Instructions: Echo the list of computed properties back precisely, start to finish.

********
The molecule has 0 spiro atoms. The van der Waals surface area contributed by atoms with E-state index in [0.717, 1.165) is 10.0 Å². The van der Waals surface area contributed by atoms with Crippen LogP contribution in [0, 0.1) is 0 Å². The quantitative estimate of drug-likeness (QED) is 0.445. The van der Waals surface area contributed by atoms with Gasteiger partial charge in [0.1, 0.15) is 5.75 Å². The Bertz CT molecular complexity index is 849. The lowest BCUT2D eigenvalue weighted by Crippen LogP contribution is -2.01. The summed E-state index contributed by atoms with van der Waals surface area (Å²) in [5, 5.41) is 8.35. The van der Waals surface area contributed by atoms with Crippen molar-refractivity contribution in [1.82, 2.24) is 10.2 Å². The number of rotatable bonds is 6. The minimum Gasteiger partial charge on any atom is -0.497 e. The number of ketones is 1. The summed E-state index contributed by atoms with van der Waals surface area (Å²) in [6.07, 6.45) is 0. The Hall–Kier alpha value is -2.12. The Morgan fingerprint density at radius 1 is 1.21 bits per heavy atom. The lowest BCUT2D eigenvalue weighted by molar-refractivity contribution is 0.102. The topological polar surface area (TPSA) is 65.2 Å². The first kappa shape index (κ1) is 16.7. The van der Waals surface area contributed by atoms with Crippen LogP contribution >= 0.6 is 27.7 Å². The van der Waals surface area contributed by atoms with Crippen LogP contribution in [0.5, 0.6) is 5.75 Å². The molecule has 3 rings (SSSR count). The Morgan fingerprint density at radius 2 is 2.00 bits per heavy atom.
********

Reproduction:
The molecule has 0 spiro atoms. The van der Waals surface area contributed by atoms with E-state index in [0.717, 1.165) is 10.0 Å². The van der Waals surface area contributed by atoms with Crippen LogP contribution in [0, 0.1) is 0 Å². The quantitative estimate of drug-likeness (QED) is 0.445. The van der Waals surface area contributed by atoms with Gasteiger partial charge in [0.1, 0.15) is 5.75 Å². The Bertz CT molecular complexity index is 849. The lowest BCUT2D eigenvalue weighted by Crippen LogP contribution is -2.01. The summed E-state index contributed by atoms with van der Waals surface area (Å²) in [5, 5.41) is 8.35. The van der Waals surface area contributed by atoms with Crippen molar-refractivity contribution in [1.82, 2.24) is 10.2 Å². The number of rotatable bonds is 6. The minimum Gasteiger partial charge on any atom is -0.497 e. The number of ketones is 1. The summed E-state index contributed by atoms with van der Waals surface area (Å²) in [6.07, 6.45) is 0. The Hall–Kier alpha value is -2.12. The Morgan fingerprint density at radius 1 is 1.21 bits per heavy atom. The lowest BCUT2D eigenvalue weighted by molar-refractivity contribution is 0.102. The topological polar surface area (TPSA) is 65.2 Å². The first kappa shape index (κ1) is 16.7. The van der Waals surface area contributed by atoms with Crippen LogP contribution >= 0.6 is 27.7 Å². The van der Waals surface area contributed by atoms with Crippen LogP contribution in [0.5, 0.6) is 5.75 Å². The molecule has 3 rings (SSSR count). The Morgan fingerprint density at radius 2 is 2.00 bits per heavy atom.